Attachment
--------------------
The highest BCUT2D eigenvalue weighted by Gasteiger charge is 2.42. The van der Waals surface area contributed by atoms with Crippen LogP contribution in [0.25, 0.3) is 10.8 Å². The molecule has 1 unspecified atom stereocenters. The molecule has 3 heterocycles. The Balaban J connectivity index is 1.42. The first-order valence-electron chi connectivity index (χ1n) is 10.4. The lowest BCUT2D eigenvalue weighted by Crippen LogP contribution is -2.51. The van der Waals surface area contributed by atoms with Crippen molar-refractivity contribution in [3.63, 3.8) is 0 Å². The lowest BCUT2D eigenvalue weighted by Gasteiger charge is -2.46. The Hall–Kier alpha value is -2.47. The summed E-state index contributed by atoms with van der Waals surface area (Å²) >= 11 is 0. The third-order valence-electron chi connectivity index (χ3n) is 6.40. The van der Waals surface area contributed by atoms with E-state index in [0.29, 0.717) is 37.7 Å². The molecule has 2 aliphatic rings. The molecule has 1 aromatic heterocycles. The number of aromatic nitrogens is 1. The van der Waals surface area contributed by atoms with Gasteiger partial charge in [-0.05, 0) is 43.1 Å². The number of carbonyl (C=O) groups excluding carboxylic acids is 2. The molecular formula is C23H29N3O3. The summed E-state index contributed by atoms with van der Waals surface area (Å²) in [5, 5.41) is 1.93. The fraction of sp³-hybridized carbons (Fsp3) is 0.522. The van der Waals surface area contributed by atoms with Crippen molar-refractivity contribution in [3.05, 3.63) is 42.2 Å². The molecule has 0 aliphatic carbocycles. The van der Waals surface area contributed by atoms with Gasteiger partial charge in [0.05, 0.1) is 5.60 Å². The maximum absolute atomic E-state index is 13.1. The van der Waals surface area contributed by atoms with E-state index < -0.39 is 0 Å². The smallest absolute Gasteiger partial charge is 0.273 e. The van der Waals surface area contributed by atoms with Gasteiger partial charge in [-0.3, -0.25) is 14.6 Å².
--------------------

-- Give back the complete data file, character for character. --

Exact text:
The highest BCUT2D eigenvalue weighted by Gasteiger charge is 2.42. The van der Waals surface area contributed by atoms with Crippen LogP contribution in [0.25, 0.3) is 10.8 Å². The molecule has 1 unspecified atom stereocenters. The molecule has 3 heterocycles. The Balaban J connectivity index is 1.42. The first-order valence-electron chi connectivity index (χ1n) is 10.4. The lowest BCUT2D eigenvalue weighted by Crippen LogP contribution is -2.51. The van der Waals surface area contributed by atoms with Crippen molar-refractivity contribution in [3.63, 3.8) is 0 Å². The lowest BCUT2D eigenvalue weighted by Gasteiger charge is -2.46. The Hall–Kier alpha value is -2.47. The summed E-state index contributed by atoms with van der Waals surface area (Å²) >= 11 is 0. The third-order valence-electron chi connectivity index (χ3n) is 6.40. The van der Waals surface area contributed by atoms with E-state index in [0.29, 0.717) is 37.7 Å². The molecule has 2 aliphatic rings. The molecule has 1 aromatic heterocycles. The number of aromatic nitrogens is 1. The van der Waals surface area contributed by atoms with Gasteiger partial charge in [-0.05, 0) is 43.1 Å². The number of carbonyl (C=O) groups excluding carboxylic acids is 2. The molecular formula is C23H29N3O3. The summed E-state index contributed by atoms with van der Waals surface area (Å²) in [5, 5.41) is 1.93. The fraction of sp³-hybridized carbons (Fsp3) is 0.522. The van der Waals surface area contributed by atoms with Crippen molar-refractivity contribution in [3.05, 3.63) is 42.2 Å². The molecule has 0 aliphatic carbocycles. The van der Waals surface area contributed by atoms with Gasteiger partial charge in [0.05, 0.1) is 5.60 Å². The maximum absolute atomic E-state index is 13.1. The van der Waals surface area contributed by atoms with E-state index < -0.39 is 0 Å². The smallest absolute Gasteiger partial charge is 0.273 e. The van der Waals surface area contributed by atoms with Gasteiger partial charge in [-0.3, -0.25) is 14.6 Å².